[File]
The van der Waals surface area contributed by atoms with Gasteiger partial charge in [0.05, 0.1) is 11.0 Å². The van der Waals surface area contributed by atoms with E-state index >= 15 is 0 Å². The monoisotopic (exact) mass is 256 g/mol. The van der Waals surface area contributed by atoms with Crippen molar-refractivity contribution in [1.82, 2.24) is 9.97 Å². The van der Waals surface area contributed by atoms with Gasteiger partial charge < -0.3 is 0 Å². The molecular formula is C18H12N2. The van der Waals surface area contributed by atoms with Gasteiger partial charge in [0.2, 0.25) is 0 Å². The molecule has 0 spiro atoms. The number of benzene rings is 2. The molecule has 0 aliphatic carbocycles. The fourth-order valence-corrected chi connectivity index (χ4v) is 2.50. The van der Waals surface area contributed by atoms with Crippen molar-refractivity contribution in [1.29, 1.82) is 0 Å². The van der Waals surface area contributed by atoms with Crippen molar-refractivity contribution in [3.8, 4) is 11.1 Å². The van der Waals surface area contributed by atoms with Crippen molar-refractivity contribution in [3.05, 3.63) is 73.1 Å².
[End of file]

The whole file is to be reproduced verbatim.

The van der Waals surface area contributed by atoms with Gasteiger partial charge in [0.05, 0.1) is 11.0 Å². The van der Waals surface area contributed by atoms with E-state index >= 15 is 0 Å². The monoisotopic (exact) mass is 256 g/mol. The van der Waals surface area contributed by atoms with Crippen molar-refractivity contribution in [1.82, 2.24) is 9.97 Å². The van der Waals surface area contributed by atoms with Gasteiger partial charge < -0.3 is 0 Å². The molecular formula is C18H12N2. The van der Waals surface area contributed by atoms with Gasteiger partial charge in [0.2, 0.25) is 0 Å². The molecule has 0 spiro atoms. The number of benzene rings is 2. The molecule has 0 aliphatic carbocycles. The fourth-order valence-corrected chi connectivity index (χ4v) is 2.50. The van der Waals surface area contributed by atoms with Crippen molar-refractivity contribution in [1.29, 1.82) is 0 Å². The van der Waals surface area contributed by atoms with Crippen molar-refractivity contribution in [3.8, 4) is 11.1 Å². The van der Waals surface area contributed by atoms with Crippen molar-refractivity contribution in [3.05, 3.63) is 73.1 Å².